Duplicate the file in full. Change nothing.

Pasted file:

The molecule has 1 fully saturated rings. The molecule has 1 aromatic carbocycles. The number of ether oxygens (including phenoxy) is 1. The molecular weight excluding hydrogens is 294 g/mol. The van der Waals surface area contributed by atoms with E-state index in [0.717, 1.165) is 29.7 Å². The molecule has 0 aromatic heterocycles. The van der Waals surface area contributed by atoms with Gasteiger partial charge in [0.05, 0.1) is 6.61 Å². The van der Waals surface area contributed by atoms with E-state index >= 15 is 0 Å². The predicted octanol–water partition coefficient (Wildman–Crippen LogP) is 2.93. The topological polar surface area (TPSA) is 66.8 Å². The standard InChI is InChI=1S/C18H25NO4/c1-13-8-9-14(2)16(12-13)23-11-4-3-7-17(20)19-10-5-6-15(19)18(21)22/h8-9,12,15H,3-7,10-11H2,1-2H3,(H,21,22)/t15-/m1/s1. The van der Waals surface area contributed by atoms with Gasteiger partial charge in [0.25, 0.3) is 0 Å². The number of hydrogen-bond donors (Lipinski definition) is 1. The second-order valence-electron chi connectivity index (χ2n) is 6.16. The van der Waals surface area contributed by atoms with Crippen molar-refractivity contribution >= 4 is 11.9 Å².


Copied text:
The molecule has 1 fully saturated rings. The molecule has 1 aromatic carbocycles. The number of ether oxygens (including phenoxy) is 1. The molecular weight excluding hydrogens is 294 g/mol. The van der Waals surface area contributed by atoms with E-state index in [0.717, 1.165) is 29.7 Å². The molecule has 0 aromatic heterocycles. The van der Waals surface area contributed by atoms with Gasteiger partial charge in [0.05, 0.1) is 6.61 Å². The van der Waals surface area contributed by atoms with E-state index >= 15 is 0 Å². The predicted octanol–water partition coefficient (Wildman–Crippen LogP) is 2.93. The topological polar surface area (TPSA) is 66.8 Å². The standard InChI is InChI=1S/C18H25NO4/c1-13-8-9-14(2)16(12-13)23-11-4-3-7-17(20)19-10-5-6-15(19)18(21)22/h8-9,12,15H,3-7,10-11H2,1-2H3,(H,21,22)/t15-/m1/s1. The van der Waals surface area contributed by atoms with Gasteiger partial charge in [0.25, 0.3) is 0 Å². The number of hydrogen-bond donors (Lipinski definition) is 1. The second-order valence-electron chi connectivity index (χ2n) is 6.16. The van der Waals surface area contributed by atoms with Crippen molar-refractivity contribution >= 4 is 11.9 Å².